“My God,” I choked out, as both of us realized that this mutilation had happened only minutes before, and we had seen no one, no car lights, nothing else but a lantern and a whiff of sulfur. We were more than fifty miles from the nearest town, alone in the desert.
“The car – come on!” was Clint’s reply, and we turned toward the only way out of there.
It was not where we thought it was. Somehow we had walked thirty or more feet before finding the horror on the dagger plant, and now we broke into a run toward the vehicle. Off to the side, we became aware of a clattering like the shaking of dry bones and shells, and a belligerent hiss. Something was moving, pacing us as we ran. A lightning flash lit the desert, and we saw brush and century plants and dagger plants being pushed aside as something raced ahead. We sprinted on in panic.
Before we could reach the car, a figure leapt from the vegetation, clearing at least fifteen feet and landing on my windshield with a loud pop of fracturing glass. It hopped to the ground in front of us, a dark gargoyle from some medieval nightmare with bright glowing eyes. It struck me that this must be what the Mexicans call the “chupacabra,” a monster out of folk legend that kills and mutilates animals.
Two orange-red eyes like glowing coals shifted from Clint to me, and back again. Although I do not remember heat, sulfurous vapor came off the thing in waves that made the air shimmer. It shifted and crouched a little, preparing to jump toward us. Clint and I each ran in a different direction.
“The road is no good,” I thought, “it can catch me in one or two jumps.” I kept thinking of the windshield-shattering impact as it landed. I ran into the desert, weaving between yuccas and bushes, dimly aware of sharp pains as my legs hit patches of cactus. Behind me, a rattling like dry bones and shells. Just another leap from that monster, I thought, and it will be over. I wondered if I would be impaled on long, dagger-like leaves, trying to twist and bend and get free?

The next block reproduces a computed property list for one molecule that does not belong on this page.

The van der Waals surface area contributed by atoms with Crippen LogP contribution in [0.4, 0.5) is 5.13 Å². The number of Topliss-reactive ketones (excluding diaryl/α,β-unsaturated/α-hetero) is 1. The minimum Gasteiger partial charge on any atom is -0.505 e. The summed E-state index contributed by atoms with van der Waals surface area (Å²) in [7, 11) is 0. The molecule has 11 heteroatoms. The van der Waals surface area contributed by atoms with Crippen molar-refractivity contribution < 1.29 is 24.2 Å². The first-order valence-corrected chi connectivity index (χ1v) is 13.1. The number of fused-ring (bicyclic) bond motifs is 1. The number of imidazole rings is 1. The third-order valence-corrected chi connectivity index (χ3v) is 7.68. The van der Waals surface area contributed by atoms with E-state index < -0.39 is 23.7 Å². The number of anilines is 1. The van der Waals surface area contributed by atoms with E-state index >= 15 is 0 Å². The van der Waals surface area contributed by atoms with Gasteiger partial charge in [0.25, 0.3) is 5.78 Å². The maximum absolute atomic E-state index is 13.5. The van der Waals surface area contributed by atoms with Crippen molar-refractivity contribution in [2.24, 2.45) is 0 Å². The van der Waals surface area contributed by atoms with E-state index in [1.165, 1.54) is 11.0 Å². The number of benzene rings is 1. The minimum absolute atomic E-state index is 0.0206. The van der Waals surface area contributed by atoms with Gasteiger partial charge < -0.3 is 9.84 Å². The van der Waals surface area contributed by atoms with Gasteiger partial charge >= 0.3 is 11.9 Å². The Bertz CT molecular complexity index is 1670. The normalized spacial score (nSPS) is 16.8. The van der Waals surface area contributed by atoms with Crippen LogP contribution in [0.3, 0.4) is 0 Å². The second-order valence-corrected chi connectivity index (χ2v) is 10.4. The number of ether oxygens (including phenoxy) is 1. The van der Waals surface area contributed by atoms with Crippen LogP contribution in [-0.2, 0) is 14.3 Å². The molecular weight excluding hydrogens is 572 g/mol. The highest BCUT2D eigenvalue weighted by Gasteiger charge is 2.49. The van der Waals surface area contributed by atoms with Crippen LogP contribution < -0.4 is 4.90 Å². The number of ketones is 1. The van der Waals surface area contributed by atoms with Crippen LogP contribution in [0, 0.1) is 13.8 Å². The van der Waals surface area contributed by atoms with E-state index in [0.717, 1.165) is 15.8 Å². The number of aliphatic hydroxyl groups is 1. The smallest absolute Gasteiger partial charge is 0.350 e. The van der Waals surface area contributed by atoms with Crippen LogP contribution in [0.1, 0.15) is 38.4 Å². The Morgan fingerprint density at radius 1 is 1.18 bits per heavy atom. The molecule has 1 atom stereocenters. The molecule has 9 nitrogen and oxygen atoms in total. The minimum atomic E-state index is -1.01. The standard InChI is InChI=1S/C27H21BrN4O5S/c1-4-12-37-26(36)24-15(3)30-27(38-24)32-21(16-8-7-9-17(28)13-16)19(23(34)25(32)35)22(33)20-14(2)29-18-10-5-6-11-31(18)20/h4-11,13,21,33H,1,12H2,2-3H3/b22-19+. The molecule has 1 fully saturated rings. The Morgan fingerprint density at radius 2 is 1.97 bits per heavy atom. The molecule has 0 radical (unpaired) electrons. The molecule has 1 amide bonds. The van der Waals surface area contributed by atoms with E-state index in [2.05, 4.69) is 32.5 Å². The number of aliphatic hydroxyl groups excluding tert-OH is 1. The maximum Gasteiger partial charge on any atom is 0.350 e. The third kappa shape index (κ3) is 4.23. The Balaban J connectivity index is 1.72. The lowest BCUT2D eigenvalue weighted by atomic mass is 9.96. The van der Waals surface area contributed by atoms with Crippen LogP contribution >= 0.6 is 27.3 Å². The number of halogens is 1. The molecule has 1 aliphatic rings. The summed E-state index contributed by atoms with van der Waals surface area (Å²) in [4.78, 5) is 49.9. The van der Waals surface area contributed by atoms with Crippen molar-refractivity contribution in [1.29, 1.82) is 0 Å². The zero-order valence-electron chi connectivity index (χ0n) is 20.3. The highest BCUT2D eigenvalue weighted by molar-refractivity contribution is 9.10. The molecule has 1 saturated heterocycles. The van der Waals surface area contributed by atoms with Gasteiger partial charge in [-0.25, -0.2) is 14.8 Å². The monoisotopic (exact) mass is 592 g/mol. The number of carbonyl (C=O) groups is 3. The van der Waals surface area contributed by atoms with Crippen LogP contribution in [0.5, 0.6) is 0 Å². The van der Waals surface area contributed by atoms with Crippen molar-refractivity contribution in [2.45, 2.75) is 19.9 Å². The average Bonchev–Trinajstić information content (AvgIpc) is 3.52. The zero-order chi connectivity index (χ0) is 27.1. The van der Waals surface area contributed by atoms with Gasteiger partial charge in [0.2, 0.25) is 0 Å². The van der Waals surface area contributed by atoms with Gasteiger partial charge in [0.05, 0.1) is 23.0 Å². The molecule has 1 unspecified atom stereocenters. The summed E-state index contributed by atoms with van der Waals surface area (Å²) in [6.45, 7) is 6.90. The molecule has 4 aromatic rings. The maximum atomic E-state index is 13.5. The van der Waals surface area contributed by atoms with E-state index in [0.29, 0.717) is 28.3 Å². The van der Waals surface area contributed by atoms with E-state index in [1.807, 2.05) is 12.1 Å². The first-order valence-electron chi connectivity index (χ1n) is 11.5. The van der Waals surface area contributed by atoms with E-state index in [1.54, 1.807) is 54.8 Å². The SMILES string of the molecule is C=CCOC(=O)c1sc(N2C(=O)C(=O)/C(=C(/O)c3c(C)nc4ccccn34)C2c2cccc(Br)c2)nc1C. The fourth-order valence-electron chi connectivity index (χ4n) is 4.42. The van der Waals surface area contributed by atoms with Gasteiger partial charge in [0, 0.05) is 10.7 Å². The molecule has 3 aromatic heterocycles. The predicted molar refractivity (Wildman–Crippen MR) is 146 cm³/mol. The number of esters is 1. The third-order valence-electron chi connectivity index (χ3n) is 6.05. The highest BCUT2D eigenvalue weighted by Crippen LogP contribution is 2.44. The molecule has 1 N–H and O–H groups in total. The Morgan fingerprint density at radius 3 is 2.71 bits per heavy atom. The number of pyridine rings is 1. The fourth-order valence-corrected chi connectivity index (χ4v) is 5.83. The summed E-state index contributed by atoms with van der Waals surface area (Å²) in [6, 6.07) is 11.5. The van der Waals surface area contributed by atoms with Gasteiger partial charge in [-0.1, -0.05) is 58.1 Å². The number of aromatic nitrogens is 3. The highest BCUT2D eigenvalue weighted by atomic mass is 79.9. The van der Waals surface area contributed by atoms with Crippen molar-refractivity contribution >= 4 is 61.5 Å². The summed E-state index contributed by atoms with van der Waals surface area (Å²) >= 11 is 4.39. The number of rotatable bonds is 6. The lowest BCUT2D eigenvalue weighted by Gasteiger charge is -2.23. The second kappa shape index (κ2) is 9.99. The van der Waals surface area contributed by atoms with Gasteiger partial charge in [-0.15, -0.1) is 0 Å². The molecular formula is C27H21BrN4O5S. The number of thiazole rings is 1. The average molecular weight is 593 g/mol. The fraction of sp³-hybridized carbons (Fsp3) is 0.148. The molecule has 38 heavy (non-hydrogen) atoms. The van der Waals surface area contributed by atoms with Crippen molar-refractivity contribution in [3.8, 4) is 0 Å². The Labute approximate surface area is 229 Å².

It leapt over me with a long, groaning wail like a rusty iron hinge. I instinctively ducked and at that moment I lost my balance and tumbled down into a dry wash. The world spun around and I passed into blackness and insensibility.
The next thing I remembered was Clint pulling me up into a sitting position. Pain from a hundred cactus spines and bruises from my fall made it very hard to move.
“What happened – why did you run out here?” he asked, “You just took off like you’d gone nuts. I yelled but you didn’t answer.”
I could not reply through the pain and confusion. With Clint’s help, I limped back toward where he said the car was. We made our way around dagger plants and patches of cactus, as lightning flashed on three sides around us. The car came into view, but my sense of relief was snatched away by the sight of the circle of broken glass in the windshield. I turned to look at Clint, but he did not notice.
“What’s that smell?” he said, wrinkling his nose. “Like sulfur.”
A short distance away, I thought I could hear the rattling of bones and shells.